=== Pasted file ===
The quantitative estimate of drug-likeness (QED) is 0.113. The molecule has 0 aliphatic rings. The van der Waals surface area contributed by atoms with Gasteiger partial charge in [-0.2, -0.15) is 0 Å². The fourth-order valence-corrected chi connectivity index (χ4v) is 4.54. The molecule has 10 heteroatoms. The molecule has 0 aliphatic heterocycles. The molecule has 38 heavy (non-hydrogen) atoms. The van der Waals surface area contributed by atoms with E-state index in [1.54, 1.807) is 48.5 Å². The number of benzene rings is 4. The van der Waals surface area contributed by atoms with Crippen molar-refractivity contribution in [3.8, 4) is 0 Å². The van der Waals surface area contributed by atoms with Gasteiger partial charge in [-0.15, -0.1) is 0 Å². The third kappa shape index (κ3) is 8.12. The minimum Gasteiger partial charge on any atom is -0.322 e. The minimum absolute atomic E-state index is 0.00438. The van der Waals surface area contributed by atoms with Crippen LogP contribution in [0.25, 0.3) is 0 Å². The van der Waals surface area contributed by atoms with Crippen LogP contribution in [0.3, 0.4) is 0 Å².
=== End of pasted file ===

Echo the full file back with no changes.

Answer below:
The quantitative estimate of drug-likeness (QED) is 0.113. The molecule has 0 aliphatic rings. The van der Waals surface area contributed by atoms with Gasteiger partial charge in [-0.2, -0.15) is 0 Å². The fourth-order valence-corrected chi connectivity index (χ4v) is 4.54. The molecule has 10 heteroatoms. The molecule has 0 aliphatic heterocycles. The molecule has 38 heavy (non-hydrogen) atoms. The van der Waals surface area contributed by atoms with E-state index in [1.54, 1.807) is 48.5 Å². The number of benzene rings is 4. The van der Waals surface area contributed by atoms with Crippen molar-refractivity contribution in [3.8, 4) is 0 Å². The van der Waals surface area contributed by atoms with Gasteiger partial charge in [-0.15, -0.1) is 0 Å². The third kappa shape index (κ3) is 8.12. The minimum Gasteiger partial charge on any atom is -0.322 e. The minimum absolute atomic E-state index is 0.00438. The van der Waals surface area contributed by atoms with Crippen LogP contribution in [0.25, 0.3) is 0 Å². The van der Waals surface area contributed by atoms with Crippen LogP contribution in [0.3, 0.4) is 0 Å².